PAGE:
BUDDHIST CAVE SHELTERS
- Recently the cave shelter is discovered on the Rudragiri hillock, which has remnants of a Buddhist monastery, in Guntur district.
ABOUT DISCOVERED BUDDHIST SHELTERS:
- Remnants of a Buddhist monastery established during the Satavahana period have been discovered on the Rudragiri (Red Hill) at Orvakallu village in Atchampet Mandal of Guntur district in Andhra Pradesh.
- Notable findings at the site were pottery and rock shelters.
- Dhanyakatakam or Dharanikota was the capital of Andhra Satavahanas dynasty founded by Vadireddy Venkatadri Nayudu.
FINDINGS OF THE SURVEY:
- The survey had helped expose and identify hitherto unknown ancient remains of Buddhist monasteries and a big rock shelter located on the top of the Rudragiri.
- The badly ruined brick built structural remains of an ancient Buddhist Vihara complex were found dating back to the 1st Century CE or 1st Century AD.
- This monastery flourished during the Satavahana period.
- A carved Padmasila or moonstone made of limestone was also discovered in a broken State.
- Another interesting finding is a natural cistern on the slopes of the hillock for harnessing and storing rainwater for drinking purposes.
- The Satavahanas also referred to as the Andhras in the mythological Puranas, were an ancient Indian dynasty based in the Deccan region.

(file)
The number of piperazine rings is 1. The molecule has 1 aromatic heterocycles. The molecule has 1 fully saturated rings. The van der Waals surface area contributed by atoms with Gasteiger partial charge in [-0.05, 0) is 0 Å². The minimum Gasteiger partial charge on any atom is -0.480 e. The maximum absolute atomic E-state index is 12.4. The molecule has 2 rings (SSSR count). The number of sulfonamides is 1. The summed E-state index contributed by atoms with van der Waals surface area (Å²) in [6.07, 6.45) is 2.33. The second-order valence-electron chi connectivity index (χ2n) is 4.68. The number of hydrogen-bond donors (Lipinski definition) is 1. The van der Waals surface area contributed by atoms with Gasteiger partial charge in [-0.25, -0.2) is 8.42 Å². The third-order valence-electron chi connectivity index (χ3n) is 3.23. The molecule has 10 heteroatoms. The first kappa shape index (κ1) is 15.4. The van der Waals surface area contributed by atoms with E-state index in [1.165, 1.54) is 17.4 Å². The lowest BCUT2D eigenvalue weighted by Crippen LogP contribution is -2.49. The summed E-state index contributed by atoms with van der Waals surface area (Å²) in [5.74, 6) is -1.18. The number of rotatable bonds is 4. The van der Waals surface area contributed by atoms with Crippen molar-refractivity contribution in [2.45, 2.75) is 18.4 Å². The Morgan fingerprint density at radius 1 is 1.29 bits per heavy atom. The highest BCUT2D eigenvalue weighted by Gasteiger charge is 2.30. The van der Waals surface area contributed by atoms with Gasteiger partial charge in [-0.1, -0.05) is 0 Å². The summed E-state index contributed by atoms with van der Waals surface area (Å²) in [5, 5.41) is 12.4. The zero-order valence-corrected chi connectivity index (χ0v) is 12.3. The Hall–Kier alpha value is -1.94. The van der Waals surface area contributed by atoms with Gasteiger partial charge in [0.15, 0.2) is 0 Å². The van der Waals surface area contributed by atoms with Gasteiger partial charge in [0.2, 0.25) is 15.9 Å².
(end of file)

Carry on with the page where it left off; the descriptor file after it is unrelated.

- The Satavahana kingdom mainly comprised the present-day Andhra Pradesh, Telangana, and Maharashtra.
- At different times, their rule extended to parts of modern Gujarat, Madhya Pradesh, and Karnataka.
- The dynasty had different capital cities at different times, including Pratishthana (Paithan) and Amaravati (Dharanikota).
- The origin of the dynasty is uncertain, but according to the Puranas, their first king overthrew the Kanva dynasty.
- In the post-Maurya era, the Satavahanas established peace in the Deccan region and resisted the onslaught of foreign invaders.
- In particular their struggles with the Saka Western Satraps went on for a long time.
- The dynasty reached its zenith under the rule of Gautamiputra Satakarni and his successor Vasisthiputra Pulamavi.
- The kingdom had fragmented into smaller states by the early 3rd century CE.
- The Satavahanas were early issuers of Indian state coinage struck with images of their rulers.
- They formed a cultural bridge and played a vital role in trade and the transfer of ideas and culture to and from the Indo-Gangetic Plain to the southern tip of India.
- They supported Hinduism as well as Buddhism and patronised Maharashtri Prakrit literature.
SYLLABUS: PRELIMS, CURRENT AFFAIRS